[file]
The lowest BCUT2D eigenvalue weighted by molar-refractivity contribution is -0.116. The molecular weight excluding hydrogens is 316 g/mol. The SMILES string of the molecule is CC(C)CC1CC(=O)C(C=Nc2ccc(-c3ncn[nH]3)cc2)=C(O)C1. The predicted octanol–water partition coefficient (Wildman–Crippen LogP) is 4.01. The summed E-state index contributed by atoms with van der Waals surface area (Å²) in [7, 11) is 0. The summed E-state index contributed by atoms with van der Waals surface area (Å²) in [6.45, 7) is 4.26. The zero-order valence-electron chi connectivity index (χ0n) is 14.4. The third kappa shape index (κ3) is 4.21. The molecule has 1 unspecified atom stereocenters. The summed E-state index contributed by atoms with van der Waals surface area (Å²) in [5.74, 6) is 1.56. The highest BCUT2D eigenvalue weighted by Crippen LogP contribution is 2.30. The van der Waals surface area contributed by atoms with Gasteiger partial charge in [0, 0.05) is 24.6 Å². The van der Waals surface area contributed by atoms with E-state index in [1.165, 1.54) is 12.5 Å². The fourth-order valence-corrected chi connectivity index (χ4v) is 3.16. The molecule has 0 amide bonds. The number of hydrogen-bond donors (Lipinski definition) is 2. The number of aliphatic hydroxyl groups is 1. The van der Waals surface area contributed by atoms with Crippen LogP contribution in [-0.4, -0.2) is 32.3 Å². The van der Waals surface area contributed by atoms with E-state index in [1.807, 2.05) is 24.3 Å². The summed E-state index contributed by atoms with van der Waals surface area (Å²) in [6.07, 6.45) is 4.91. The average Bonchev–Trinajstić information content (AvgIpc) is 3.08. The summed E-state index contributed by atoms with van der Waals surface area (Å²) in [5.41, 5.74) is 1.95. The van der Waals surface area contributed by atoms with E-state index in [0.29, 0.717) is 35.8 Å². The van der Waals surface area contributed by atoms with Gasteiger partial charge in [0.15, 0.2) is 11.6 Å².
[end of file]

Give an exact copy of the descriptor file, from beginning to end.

The lowest BCUT2D eigenvalue weighted by molar-refractivity contribution is -0.116. The molecular weight excluding hydrogens is 316 g/mol. The SMILES string of the molecule is CC(C)CC1CC(=O)C(C=Nc2ccc(-c3ncn[nH]3)cc2)=C(O)C1. The predicted octanol–water partition coefficient (Wildman–Crippen LogP) is 4.01. The summed E-state index contributed by atoms with van der Waals surface area (Å²) in [7, 11) is 0. The summed E-state index contributed by atoms with van der Waals surface area (Å²) in [6.45, 7) is 4.26. The zero-order valence-electron chi connectivity index (χ0n) is 14.4. The third kappa shape index (κ3) is 4.21. The molecule has 1 unspecified atom stereocenters. The summed E-state index contributed by atoms with van der Waals surface area (Å²) in [5.74, 6) is 1.56. The highest BCUT2D eigenvalue weighted by Crippen LogP contribution is 2.30. The van der Waals surface area contributed by atoms with Gasteiger partial charge in [0, 0.05) is 24.6 Å². The van der Waals surface area contributed by atoms with E-state index in [1.165, 1.54) is 12.5 Å². The fourth-order valence-corrected chi connectivity index (χ4v) is 3.16. The molecule has 0 amide bonds. The number of hydrogen-bond donors (Lipinski definition) is 2. The number of aliphatic hydroxyl groups is 1. The van der Waals surface area contributed by atoms with Crippen LogP contribution in [-0.4, -0.2) is 32.3 Å². The van der Waals surface area contributed by atoms with E-state index in [1.807, 2.05) is 24.3 Å². The summed E-state index contributed by atoms with van der Waals surface area (Å²) in [6.07, 6.45) is 4.91. The average Bonchev–Trinajstić information content (AvgIpc) is 3.08. The summed E-state index contributed by atoms with van der Waals surface area (Å²) in [5.41, 5.74) is 1.95. The van der Waals surface area contributed by atoms with E-state index in [0.29, 0.717) is 35.8 Å². The van der Waals surface area contributed by atoms with Gasteiger partial charge in [0.15, 0.2) is 11.6 Å².